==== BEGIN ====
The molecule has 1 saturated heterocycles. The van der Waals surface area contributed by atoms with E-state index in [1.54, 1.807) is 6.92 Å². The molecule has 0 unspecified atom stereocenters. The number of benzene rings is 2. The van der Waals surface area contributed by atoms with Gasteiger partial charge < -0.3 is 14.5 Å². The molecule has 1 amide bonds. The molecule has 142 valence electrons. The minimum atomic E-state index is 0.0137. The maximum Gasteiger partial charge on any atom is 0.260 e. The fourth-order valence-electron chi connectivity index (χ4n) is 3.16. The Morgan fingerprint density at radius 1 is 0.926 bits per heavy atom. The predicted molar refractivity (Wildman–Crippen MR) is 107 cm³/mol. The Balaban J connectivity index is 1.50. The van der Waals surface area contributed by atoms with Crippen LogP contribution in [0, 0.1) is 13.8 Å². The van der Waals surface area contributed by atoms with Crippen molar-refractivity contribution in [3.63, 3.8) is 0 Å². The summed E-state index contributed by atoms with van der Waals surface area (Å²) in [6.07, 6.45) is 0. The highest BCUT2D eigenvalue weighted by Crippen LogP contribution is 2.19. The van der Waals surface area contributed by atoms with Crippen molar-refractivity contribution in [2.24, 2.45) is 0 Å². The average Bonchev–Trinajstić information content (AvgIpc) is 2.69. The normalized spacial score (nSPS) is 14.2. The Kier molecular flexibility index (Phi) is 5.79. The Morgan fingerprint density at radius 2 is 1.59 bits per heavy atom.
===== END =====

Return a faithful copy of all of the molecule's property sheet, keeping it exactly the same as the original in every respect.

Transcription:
The molecule has 1 saturated heterocycles. The van der Waals surface area contributed by atoms with E-state index in [1.54, 1.807) is 6.92 Å². The molecule has 0 unspecified atom stereocenters. The number of benzene rings is 2. The van der Waals surface area contributed by atoms with Gasteiger partial charge < -0.3 is 14.5 Å². The molecule has 1 amide bonds. The molecule has 142 valence electrons. The minimum atomic E-state index is 0.0137. The maximum Gasteiger partial charge on any atom is 0.260 e. The fourth-order valence-electron chi connectivity index (χ4n) is 3.16. The Morgan fingerprint density at radius 1 is 0.926 bits per heavy atom. The predicted molar refractivity (Wildman–Crippen MR) is 107 cm³/mol. The Balaban J connectivity index is 1.50. The van der Waals surface area contributed by atoms with Crippen LogP contribution in [0, 0.1) is 13.8 Å². The van der Waals surface area contributed by atoms with Crippen molar-refractivity contribution in [3.63, 3.8) is 0 Å². The summed E-state index contributed by atoms with van der Waals surface area (Å²) in [6.07, 6.45) is 0. The highest BCUT2D eigenvalue weighted by Crippen LogP contribution is 2.19. The van der Waals surface area contributed by atoms with Crippen molar-refractivity contribution in [2.24, 2.45) is 0 Å². The average Bonchev–Trinajstić information content (AvgIpc) is 2.69. The normalized spacial score (nSPS) is 14.2. The Kier molecular flexibility index (Phi) is 5.79. The Morgan fingerprint density at radius 2 is 1.59 bits per heavy atom.